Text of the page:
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What is the current state of the ozone layer?

  • Industry News
  • Published on 09/08/2022

The ozone layer sits in the stratosphere between 15 km and 30 km above the earth, and shields us and other living things from the sun’s harmful ultraviolet radiation. Ozone layer depletion could have serious effects on human health and the environment.

Depletion of stratospheric ozone occurs over both hemispheres of the Earth. However, this phenomenon is significantly less severe in the northern hemisphere (Arctic) than in the southern hemisphere (Antarctica). This is the case because, year-to-year, meteorological variability is larger over the Arctic than over the Antarctic. Furthermore, temperatures in the stratosphere do not remain low for a long time in the Arctic as in the case in the Antarctic.

Generally, concentration levels of 220 Dobson Units (DU, marked by the thick contour in Figure 1) or less (represented in blue colours in Figure 1) are considered to show severe ozone depletion and constitute the so-called ozone hole. This is only apparent in the southern hemisphere. Here, the largest historical extent of the ozone hole - 28.4 million km2 (Figure 1) - occurred in September 2000. This area is equivalent to almost seven times the territory of the EU.


Figure 1: Maximum ozone hole extent over the southern hemisphere, from 1979 to 2021. Image courtesy of the Opernicus Atmosphere Monitoring Service (CAMS).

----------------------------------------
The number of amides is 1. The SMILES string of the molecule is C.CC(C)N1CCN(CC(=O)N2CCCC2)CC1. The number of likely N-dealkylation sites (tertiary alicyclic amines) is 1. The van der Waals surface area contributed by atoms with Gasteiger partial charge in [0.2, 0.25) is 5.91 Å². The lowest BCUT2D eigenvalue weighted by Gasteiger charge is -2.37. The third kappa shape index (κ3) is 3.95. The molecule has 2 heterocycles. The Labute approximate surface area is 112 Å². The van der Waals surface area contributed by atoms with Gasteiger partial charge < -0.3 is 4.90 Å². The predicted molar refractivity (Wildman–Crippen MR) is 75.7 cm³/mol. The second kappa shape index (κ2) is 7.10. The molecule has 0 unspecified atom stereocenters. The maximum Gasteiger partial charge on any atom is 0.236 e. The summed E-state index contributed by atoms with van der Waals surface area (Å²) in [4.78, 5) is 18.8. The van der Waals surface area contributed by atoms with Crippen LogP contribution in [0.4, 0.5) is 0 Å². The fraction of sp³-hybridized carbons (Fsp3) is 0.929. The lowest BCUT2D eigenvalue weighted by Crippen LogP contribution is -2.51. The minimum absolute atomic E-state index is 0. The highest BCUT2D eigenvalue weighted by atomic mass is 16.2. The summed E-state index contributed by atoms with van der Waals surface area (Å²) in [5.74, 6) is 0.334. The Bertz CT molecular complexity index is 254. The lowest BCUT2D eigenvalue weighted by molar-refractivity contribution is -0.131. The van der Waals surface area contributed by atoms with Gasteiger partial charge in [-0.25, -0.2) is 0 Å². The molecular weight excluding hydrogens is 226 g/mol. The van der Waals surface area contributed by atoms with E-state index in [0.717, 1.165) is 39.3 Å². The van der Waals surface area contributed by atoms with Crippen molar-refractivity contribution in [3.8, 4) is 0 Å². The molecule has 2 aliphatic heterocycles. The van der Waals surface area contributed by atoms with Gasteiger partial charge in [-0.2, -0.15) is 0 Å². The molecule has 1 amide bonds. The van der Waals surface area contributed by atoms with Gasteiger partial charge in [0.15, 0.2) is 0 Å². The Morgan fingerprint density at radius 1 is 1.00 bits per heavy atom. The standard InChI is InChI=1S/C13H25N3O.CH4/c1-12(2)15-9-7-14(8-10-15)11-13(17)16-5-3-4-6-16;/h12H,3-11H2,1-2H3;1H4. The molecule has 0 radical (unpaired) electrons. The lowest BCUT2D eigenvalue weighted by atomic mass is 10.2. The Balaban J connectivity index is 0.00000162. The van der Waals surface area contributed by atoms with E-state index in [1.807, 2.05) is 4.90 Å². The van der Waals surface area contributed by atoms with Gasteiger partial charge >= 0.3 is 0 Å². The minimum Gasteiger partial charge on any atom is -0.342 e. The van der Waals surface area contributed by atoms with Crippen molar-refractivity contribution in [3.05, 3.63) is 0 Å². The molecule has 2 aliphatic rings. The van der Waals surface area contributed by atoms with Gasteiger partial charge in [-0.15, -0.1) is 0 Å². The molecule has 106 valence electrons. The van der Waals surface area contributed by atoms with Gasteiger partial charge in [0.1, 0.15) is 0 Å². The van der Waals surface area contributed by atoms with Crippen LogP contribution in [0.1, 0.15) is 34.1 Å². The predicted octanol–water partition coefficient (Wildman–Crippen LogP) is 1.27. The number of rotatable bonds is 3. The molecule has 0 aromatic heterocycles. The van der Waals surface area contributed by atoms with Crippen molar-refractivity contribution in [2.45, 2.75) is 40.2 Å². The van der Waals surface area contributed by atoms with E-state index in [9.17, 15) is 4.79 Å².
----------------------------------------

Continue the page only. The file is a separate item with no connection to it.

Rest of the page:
Overall, the ozone hole has shown signs of healing since 2000, which is predominantly attributable to phasing out ozone-depleting substances under the Montreal Protocol. At the same time, the extent of the ozone hole is strongly driven by stratospheric temperature, with warmer temperatures leading to a smaller ozone hole, such as in 2019.

The 2021 ozone hole over the southern hemisphere showed a maximum area of 24.8 million km² in late September and resembles the one from 2019 (24.0 million km2). The 2021 ozone hole has been one of the larger and deeper ones in recent years and was larger than the average over the last five and ten years (20.0 and 21.4 million km², respectively). According to researchers from the Copernicus Atmosphere Monitoring Service, colder-than-average temperatures together with strong winds in the stratosphere circling Antarctica contributed to the large 2021 ozone hole size. Ozone loss in the northern hemisphere is usually much more limited compared to the southern hemisphere. In Artic spring 2020, however, ozonesonde measurements showed ozone depletion that has been explained to occur due to unusually strong, long-lasting cold temperatures in the stratosphere.

The 2019 ozone hole has been a very small and short-lived one, which was mostly driven by special meteorological conditions. In particular, August and September 2019 showed exceptionally high temperatures in altitudes between 20 and 30 km above the ground of the Antarctic, stopping the formation of icy clouds that usually trap ozone-depleting molecules that, when released during southern hemispheric springtime, trigger ozone destruction. Taken together, the mitigation of ozone depletion is still very fragile and scientific evidence suggests that more action is still required to remove pressure on the ozone layer caused by ODS.


Article courtesy of the European Environment Agency